Ai WeiWei’s Tangled Repurposed Stools

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The renowned Chinese artist Ai WeiWei‘s “Bang” installation on display in the German Pavillion at the Venice Biennale this year, brings together themes of dwindling customs, culture and sustainability. The tower of tangled wooden stools are made from sturdy wood by skilled craftsman and were handed down from generation to generation.

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“For his installation for the German representation at the French Pavilion, Ai Weiwei has assembled 886 three-legged wooden stools. In today’s China, the three-legged stool is an antique. Manufactured by a uniform method, it was in use throughout China and in all sectors of society for centuries.”

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“Every family had at least one stool, which served all sorts of domestic purposes and was passed on from generation to generation. After the Cultural Revolution, which began in 1966, and the subsequent modernization of the country, however, production of these stools plummeted. Aluminum and plastic have superseded wood as the standard material for furniture.” Susanne Gaensheimer states in the foreword of the official publication of the German Pavilion at the Biennale di Venezia 2013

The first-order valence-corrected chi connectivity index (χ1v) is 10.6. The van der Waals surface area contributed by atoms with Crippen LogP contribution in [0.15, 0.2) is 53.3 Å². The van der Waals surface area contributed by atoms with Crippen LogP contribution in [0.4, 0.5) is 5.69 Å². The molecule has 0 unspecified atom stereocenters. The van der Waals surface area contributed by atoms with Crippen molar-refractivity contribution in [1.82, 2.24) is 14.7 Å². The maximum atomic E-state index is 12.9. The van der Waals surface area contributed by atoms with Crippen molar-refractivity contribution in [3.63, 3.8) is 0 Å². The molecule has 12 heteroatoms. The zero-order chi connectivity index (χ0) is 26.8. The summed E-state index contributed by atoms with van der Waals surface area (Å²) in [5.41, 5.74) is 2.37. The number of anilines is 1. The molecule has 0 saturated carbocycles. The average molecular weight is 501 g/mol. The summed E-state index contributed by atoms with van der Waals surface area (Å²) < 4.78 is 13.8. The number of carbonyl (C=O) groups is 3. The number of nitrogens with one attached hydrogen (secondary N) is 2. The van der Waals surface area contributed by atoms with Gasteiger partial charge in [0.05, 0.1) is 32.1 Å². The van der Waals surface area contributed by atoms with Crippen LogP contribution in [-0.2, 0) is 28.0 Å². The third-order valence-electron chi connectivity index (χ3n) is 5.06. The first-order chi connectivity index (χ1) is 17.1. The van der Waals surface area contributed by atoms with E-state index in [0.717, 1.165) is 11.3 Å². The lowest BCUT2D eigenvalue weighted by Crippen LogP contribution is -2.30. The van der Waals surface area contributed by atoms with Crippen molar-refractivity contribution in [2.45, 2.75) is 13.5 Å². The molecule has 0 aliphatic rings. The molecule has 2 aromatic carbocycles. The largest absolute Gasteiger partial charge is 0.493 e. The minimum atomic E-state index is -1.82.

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She continues to describe the significance of the way the stools are arranged and WeiWei’s metaphoric intentions behind the installation.

“Out of 886 of these stereotyped and yet highly individual objects, Ai Weiwei, recruiting traditional craftsmen who possess the necessary and now rare expertise, has created an expansive rhizomatic structure whose sprawling growth recalls the rampantly proliferating organisms of this world’s megacities. The single stool as part of an encompassing sculptural structure may be read as a metaphor for the individual and its relation to an overarching and excessive system in a postmodern world developing at lightning speed.

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“In the present exhibition, it functions also as a metaphor of the themes addressed in the works of Romuald Karmakar, Santu Mofokeng, and Dayanita Singh, each of whom has devised distinctive techniques to present a variety of perspectives on how biographical, cultural, or political identity is related to larger, transnational conditions and circumstances.”

All images are courtesy of Roman Mensing for the German Pavilion.

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